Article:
Día de los Muertos, or Day of the Dead, is one of the most un-American holidays. Just translating its true essence into English is more difficult than perfecting NAFTA. The main character in the book Thirteen Senses by Victor Villaseñor touches on one of the reasons for this translation problem as he tries to explain a miracle, or milagro, he has just experienced:
Getting down for the underground.
Celebrate Día de los Muertos with traditional food and music from 6 p.m. to 9 p.m. Saturday, October 27. Exhibit of ofrendas runs through November 20. Hours: 10 a.m. to 5:30 p.m. Tuesday through Friday, 10 a.m. to 6 p.m. Saturday, and 11 a.m. to 5 p.m. Sunday. For more information, call 713-880-2420. Free.
Casa Ramirez Folk Art Gallery, 239 West 19th Street
Finally, Freed Noon just said, "Stop talking to me in English, Sal. Hell, there's no way a man can talk about milagros and angels in English without sounding silly."
"Hey, I think you're right," said Salvador, and so he switched over to Spanish and the whole story instantly became much easier to believe and understand.
In English, we just aren't used to uttering the words "celebration" and "dead" in the same sentence. Yet these words take us to the very heart of the holiday.
"On November 1st and 2nd, it is believed that the spirits come down, and people do believe and feel that," says Macario Ramirez, from Casa Ramirez Folk Art Gallery. "Los espiritos came to visit their descendants. Psychologically they are present with the shoes, the food, the artifacts the deceased held dear."
Altars or ofrendas created in honor of one's ancestors are key to that visit. Ramirez's Día de los Muertos ofrendas have been featured in Americanos: Latino Life in the United States, edited by actor/activist Edward James Olmos. Ramirez also has appeared on CNN, in Peoplemagazine and in People en Español. He has earned that attention not because he can write a great press release but because his ofrendas possess the ability to bring back the dead.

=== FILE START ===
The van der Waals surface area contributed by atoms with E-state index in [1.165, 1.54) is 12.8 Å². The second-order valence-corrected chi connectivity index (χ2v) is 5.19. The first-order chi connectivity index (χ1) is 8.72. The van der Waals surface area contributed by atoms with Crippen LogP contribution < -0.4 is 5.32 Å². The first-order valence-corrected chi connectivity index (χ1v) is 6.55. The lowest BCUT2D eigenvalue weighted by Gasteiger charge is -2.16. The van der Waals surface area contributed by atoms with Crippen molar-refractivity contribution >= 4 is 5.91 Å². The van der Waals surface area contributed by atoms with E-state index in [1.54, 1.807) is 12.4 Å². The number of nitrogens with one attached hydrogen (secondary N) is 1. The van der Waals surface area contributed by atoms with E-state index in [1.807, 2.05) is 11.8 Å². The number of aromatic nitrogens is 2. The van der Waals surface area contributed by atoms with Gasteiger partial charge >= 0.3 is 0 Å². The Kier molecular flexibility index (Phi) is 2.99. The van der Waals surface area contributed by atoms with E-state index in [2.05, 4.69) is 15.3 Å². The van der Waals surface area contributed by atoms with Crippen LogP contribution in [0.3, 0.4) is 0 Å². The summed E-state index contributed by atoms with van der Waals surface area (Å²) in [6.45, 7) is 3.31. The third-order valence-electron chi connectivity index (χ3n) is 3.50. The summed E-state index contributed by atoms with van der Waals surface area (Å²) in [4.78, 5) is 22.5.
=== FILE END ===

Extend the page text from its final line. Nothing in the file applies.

"I sense the presence of my father with my ofrenda," he says. "When Día de los Muertos is observed at a grave site, you see people talking to a grave. This sounds like a monologue, but to them it is a dialogue. They fill them in on events gone by: 'Pepito is doing fine in school. Ramona has learned ballet. Last spring I planted new roses.' " He smiles as he talks about what we in English must reduce to an out-of-body experience. "The ritual involved connects us with the spirit of those we love."
At the same time, it's a party, a celebration of life, Ramirez adds. For obvious reasons, this holiday will not go gently into the realm of Cinco de Mayo, though at times it can take the form of full-blown pachanga (translate that into a super-fiesta). There is plenty of room for sacrilege during a holiday where folks giggle as they chomp on pan de muerto, or Day of the Dead bread, (okay, call it dead bread) or candy calavaras, little sugar skulls that can be made to resemble drunks, actors, politicians or your aunt.
Most of all the holiday is a celebration in the spirit of the spirits, meant to have our ancestors either rolling in their graves or dancing on them.